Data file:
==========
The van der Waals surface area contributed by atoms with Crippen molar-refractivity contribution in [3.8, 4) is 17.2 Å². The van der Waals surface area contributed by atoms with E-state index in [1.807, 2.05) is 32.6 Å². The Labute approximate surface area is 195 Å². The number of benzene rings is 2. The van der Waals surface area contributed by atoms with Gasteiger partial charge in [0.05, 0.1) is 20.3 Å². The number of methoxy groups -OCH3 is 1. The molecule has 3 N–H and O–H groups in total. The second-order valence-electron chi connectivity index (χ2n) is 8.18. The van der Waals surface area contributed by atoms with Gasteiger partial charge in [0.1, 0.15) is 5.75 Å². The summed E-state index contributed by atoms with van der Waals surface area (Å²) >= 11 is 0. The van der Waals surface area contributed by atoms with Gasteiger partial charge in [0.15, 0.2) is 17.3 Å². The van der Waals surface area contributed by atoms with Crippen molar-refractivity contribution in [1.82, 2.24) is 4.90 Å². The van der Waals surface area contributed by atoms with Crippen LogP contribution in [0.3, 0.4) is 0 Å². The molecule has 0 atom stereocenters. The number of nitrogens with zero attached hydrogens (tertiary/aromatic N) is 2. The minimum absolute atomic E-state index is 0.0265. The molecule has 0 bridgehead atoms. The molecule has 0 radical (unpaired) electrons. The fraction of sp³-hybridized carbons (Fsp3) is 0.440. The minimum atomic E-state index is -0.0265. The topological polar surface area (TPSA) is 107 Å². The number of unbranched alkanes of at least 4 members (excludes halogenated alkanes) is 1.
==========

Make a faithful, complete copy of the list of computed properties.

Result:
The van der Waals surface area contributed by atoms with Crippen molar-refractivity contribution in [3.8, 4) is 17.2 Å². The van der Waals surface area contributed by atoms with E-state index in [1.807, 2.05) is 32.6 Å². The Labute approximate surface area is 195 Å². The number of benzene rings is 2. The van der Waals surface area contributed by atoms with Gasteiger partial charge in [0.05, 0.1) is 20.3 Å². The number of methoxy groups -OCH3 is 1. The molecule has 3 N–H and O–H groups in total. The second-order valence-electron chi connectivity index (χ2n) is 8.18. The van der Waals surface area contributed by atoms with Gasteiger partial charge in [0.1, 0.15) is 5.75 Å². The summed E-state index contributed by atoms with van der Waals surface area (Å²) >= 11 is 0. The van der Waals surface area contributed by atoms with Gasteiger partial charge in [0.15, 0.2) is 17.3 Å². The van der Waals surface area contributed by atoms with Crippen molar-refractivity contribution in [1.82, 2.24) is 4.90 Å². The van der Waals surface area contributed by atoms with Crippen LogP contribution in [0.3, 0.4) is 0 Å². The molecule has 0 atom stereocenters. The number of nitrogens with zero attached hydrogens (tertiary/aromatic N) is 2. The minimum absolute atomic E-state index is 0.0265. The molecule has 0 bridgehead atoms. The molecule has 0 radical (unpaired) electrons. The fraction of sp³-hybridized carbons (Fsp3) is 0.440. The minimum atomic E-state index is -0.0265. The topological polar surface area (TPSA) is 107 Å². The number of unbranched alkanes of at least 4 members (excludes halogenated alkanes) is 1.